I’ll respond to the comment regarding the newest video showing the very fast, but not (to my eye) instant response:
@kreene1987 - thanks for suggesting looking at this frame by frame, I hadn’t thought of that and is a clever way of trying to track the precise milliseconds of delay.
I counted at least 12 frames between when the finger starts leaving the button and when the light turns on. I can’t be 100% sure the exact frame where the button is depressed so I rely instead on when the finger starts to leave the switch. Here’s what I did:
- I visit the video at the 5s mark here
- I pause the video at the 5s mark, and use “.” to move forward frame by frame as I watch the finger move towards the switch. I go until I see the finger start to lift off the button, then I use “,” to move to the point right before the lift off.
- I count how many “.” presses it takes to see the light turn on. I can count at least 12-13 frames, but I think the reality is closer to 19 frames+ from the moment the switch is pressed. When you frame by frame you can see the finger has time to retract and form almost a fist before the light turns on.
Here’s a screenshot of the finger on the button:
And the screenshot of the hand retracting, this is the exact frame before the light turns on, and this is 12 frames from the top screenshot when the finger is starting to move away from the switch:
12-15frames on a 60Hz video is 200-250ms of delay. Which is fast, but not instant. And I’m pretty sure the delay is higher than that when I listen to the click vs seeing the light turn on. It’s much harder to tell when moving back frame by frame when the exact moment the button is clicked, but I am certain that the minimum is 12-15frames, and probably closer to 19-20 frames (which is near 320ms). I won’t bore you with how I determined the 20frames, which is when I think I see the top button moving by about 1px. I am also 100% certain my pico setup and I’m pretty certain @terrence.bentley setup is faster, without needing to do frame by frame counting.
I’m not trying to be pedantic, I am very good at spotting visual timing delays down to 200ms ranges. I understand many users cannot and may consider the video to be instant, and I do agree it’s very good. The definition of “near instant” is also going to vary from user to user. I am telling you with conviction that there are smart implementations out there are that are faster than depicted by the video, and also so that anyone pursuing “instant” response can know that a smart switch has in practice turned on a smart bulb faster than depicted in the video.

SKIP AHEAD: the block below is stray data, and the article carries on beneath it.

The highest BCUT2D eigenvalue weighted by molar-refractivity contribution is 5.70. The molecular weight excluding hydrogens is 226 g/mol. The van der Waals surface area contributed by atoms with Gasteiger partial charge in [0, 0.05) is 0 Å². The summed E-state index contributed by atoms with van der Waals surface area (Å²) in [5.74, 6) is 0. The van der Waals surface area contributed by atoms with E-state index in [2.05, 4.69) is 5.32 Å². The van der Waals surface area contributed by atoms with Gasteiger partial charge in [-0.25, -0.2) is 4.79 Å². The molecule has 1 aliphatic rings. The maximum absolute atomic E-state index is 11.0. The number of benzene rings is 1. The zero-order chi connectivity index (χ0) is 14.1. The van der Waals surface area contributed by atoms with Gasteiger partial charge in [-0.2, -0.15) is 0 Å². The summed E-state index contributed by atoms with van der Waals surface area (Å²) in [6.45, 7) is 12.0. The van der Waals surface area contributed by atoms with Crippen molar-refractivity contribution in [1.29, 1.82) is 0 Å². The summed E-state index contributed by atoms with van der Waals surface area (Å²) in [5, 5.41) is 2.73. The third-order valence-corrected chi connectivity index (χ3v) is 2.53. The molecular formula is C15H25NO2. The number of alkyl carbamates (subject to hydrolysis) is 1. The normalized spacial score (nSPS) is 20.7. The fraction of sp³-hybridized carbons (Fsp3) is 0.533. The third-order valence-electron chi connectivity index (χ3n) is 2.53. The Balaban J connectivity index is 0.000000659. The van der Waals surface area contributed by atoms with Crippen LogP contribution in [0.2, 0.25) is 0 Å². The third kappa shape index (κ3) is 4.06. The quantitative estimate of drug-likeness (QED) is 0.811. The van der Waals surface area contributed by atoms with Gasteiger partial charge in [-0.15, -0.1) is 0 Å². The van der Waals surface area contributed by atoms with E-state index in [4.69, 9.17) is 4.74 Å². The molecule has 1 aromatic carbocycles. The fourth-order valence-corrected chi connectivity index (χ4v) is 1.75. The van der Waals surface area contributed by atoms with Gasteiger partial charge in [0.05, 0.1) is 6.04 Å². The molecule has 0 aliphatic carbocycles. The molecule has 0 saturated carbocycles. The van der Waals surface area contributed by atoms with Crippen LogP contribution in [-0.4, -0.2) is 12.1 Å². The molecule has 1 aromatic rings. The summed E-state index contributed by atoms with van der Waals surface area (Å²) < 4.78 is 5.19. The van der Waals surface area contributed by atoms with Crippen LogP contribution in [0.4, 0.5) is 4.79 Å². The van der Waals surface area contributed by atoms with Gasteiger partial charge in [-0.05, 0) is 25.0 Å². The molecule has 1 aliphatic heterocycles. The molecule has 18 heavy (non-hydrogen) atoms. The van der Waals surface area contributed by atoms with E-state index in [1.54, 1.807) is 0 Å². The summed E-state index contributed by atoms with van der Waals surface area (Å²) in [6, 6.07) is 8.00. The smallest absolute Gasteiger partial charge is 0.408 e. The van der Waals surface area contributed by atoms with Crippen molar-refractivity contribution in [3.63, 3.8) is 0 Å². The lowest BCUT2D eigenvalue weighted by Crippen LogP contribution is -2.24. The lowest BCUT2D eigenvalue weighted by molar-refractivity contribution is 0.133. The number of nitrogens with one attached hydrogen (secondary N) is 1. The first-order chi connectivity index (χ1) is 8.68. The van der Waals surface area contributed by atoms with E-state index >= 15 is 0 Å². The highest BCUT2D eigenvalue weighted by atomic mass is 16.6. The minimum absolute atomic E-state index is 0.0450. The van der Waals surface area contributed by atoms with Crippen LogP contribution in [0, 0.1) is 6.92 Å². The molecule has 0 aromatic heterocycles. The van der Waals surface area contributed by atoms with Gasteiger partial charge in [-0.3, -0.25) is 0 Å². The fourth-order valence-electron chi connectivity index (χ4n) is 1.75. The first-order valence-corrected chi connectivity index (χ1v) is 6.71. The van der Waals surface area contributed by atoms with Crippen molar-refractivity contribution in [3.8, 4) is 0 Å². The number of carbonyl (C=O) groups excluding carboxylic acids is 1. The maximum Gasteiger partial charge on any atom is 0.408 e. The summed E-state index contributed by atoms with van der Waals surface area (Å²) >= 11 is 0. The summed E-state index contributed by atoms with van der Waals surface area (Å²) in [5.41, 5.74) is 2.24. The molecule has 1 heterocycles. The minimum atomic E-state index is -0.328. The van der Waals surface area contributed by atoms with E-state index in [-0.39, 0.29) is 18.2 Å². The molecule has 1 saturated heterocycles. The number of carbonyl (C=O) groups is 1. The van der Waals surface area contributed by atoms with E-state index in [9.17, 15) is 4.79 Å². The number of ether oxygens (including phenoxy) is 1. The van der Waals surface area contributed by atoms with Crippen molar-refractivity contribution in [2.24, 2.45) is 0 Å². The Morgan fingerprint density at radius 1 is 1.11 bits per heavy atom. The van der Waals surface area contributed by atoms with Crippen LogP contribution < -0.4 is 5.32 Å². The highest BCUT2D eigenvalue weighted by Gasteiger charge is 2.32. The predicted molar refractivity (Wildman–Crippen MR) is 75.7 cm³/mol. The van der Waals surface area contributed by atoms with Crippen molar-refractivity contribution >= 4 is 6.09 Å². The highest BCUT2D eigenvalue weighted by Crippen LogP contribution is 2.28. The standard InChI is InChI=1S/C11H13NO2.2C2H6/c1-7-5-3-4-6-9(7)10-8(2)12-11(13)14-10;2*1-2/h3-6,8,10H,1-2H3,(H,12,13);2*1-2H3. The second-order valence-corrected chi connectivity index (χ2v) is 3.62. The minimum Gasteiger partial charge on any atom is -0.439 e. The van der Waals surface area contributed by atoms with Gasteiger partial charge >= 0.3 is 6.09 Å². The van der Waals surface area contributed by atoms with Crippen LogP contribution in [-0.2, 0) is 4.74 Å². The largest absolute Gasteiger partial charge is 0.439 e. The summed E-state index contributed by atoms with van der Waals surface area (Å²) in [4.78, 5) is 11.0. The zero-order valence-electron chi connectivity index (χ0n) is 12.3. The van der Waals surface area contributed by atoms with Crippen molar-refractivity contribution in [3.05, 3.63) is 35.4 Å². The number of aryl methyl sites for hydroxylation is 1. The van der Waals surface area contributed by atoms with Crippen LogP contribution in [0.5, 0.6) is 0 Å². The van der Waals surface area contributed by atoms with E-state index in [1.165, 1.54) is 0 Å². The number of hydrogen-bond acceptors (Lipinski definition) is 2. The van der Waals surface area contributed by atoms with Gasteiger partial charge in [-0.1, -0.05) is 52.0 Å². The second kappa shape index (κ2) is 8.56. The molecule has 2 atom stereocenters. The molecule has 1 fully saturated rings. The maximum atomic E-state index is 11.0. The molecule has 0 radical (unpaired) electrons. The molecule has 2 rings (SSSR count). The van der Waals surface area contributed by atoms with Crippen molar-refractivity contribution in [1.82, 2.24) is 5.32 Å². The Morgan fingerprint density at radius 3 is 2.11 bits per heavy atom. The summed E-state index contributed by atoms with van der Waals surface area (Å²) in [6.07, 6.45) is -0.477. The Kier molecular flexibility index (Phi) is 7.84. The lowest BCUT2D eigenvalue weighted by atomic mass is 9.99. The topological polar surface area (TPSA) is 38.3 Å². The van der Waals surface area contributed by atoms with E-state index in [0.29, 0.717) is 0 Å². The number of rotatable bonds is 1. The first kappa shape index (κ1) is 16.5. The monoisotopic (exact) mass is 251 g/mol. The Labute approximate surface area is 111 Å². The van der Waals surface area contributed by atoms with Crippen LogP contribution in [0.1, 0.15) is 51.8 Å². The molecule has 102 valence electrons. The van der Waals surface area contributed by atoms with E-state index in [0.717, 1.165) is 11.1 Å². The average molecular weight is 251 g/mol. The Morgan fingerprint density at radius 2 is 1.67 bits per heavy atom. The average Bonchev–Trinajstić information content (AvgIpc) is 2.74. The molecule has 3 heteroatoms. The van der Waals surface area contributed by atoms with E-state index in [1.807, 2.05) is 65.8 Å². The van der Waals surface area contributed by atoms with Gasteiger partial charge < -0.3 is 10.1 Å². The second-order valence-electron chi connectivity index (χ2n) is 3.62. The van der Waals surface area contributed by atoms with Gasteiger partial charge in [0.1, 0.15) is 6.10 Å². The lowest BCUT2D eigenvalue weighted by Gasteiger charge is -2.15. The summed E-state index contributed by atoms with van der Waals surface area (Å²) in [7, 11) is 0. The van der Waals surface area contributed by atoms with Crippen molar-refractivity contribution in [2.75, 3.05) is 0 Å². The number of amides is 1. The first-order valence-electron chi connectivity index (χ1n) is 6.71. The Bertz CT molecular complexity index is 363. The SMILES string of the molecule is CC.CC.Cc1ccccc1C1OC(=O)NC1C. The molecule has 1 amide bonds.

PS. I would not use the toggle in HA dashboard to determine when HA detects the event.
In HA, go to Developer Tools > Events and start to record the exact events. The UI toggle is much slower than the actual event detection by HA. For me the UI toggle can be 500ms or more behind the actual event.
Edit: I don’t want this to seem like I’m trying to to take away from how good the switch looks to perform. I, and I am sure everyone else, really appreciate @Eric_Inovelli’s responsiveness, passion and willingness to really engage with us for this project. Just look at the videos he’s making and the lengths he’s going to test these setups and respond to inquiries. Cheers and thank you.
I’ll say this… The human eye can indeed register delays as short as 13ms. So it’s possible that some will perceive anything faster than 13ms as “slow”.
Now don’t forget, there is a built-in 100ms delay that’s programmable and on. So if you’re saying 200-250ms, the switch is pausing for 100ms of that before doing anything at all. This is by design for multi-tap and can be disabled if a user doesn’t want it. So realistically that 200ms is really only 100ms.
Now I’m not a frequency expert, but from my understanding Lutron uses a frequency down in the RF range somewhere while Zigbee is in the 2.4ghz range. The higher frequency should transmit signal significantly faster. And since binding is sending the command direct from switch to bulb and bypassing the hub, I would expect any Zigbee binded switch/bulb combo to be faster than a Pico remote.
If I would’ve known my video would be under this much scrutiny, I would’ve gotten a manicure
@red930 no offence taken, I promise. I actually am humbled that people are taking the time out to analyze data, make suggestions and push back. It’s what makes our products the best in market.
Guarantee you won’t see this passion from both sides at one of the big companies product development!
This would be amazing, and probably get the switch to near instant on/off for all intents and purposes. Even with 0s delay and no multi taps we’d be able to do on, off, dim up, dim down, and 6 scene selections.